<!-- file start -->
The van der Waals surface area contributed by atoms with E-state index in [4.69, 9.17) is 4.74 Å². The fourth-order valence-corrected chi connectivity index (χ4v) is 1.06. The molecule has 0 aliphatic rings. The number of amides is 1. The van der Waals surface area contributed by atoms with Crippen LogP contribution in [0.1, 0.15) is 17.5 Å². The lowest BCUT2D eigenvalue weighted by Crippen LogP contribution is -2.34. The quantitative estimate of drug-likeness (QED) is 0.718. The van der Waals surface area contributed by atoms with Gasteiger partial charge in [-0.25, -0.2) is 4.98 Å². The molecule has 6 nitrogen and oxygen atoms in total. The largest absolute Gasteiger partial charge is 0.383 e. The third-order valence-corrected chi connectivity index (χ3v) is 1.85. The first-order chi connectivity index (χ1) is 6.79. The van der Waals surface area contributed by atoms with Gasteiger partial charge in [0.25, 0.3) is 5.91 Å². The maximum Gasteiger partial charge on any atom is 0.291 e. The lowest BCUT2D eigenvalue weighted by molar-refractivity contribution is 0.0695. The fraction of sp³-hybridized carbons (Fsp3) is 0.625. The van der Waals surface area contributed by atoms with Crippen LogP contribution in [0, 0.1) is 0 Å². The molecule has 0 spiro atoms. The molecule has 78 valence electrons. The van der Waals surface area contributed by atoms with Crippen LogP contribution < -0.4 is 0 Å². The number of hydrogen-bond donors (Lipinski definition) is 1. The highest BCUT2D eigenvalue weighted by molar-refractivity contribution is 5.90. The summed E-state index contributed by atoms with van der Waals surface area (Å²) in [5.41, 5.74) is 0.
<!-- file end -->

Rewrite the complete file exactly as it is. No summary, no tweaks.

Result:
The van der Waals surface area contributed by atoms with E-state index in [4.69, 9.17) is 4.74 Å². The fourth-order valence-corrected chi connectivity index (χ4v) is 1.06. The molecule has 0 aliphatic rings. The number of amides is 1. The van der Waals surface area contributed by atoms with Crippen LogP contribution in [0.1, 0.15) is 17.5 Å². The lowest BCUT2D eigenvalue weighted by Crippen LogP contribution is -2.34. The quantitative estimate of drug-likeness (QED) is 0.718. The van der Waals surface area contributed by atoms with Gasteiger partial charge in [-0.25, -0.2) is 4.98 Å². The molecule has 6 nitrogen and oxygen atoms in total. The largest absolute Gasteiger partial charge is 0.383 e. The third-order valence-corrected chi connectivity index (χ3v) is 1.85. The first-order chi connectivity index (χ1) is 6.79. The van der Waals surface area contributed by atoms with Gasteiger partial charge in [0.25, 0.3) is 5.91 Å². The maximum Gasteiger partial charge on any atom is 0.291 e. The lowest BCUT2D eigenvalue weighted by molar-refractivity contribution is 0.0695. The fraction of sp³-hybridized carbons (Fsp3) is 0.625. The van der Waals surface area contributed by atoms with Crippen LogP contribution in [0, 0.1) is 0 Å². The molecule has 0 spiro atoms. The molecule has 78 valence electrons. The van der Waals surface area contributed by atoms with Crippen LogP contribution < -0.4 is 0 Å². The number of hydrogen-bond donors (Lipinski definition) is 1. The highest BCUT2D eigenvalue weighted by molar-refractivity contribution is 5.90. The summed E-state index contributed by atoms with van der Waals surface area (Å²) in [5.41, 5.74) is 0.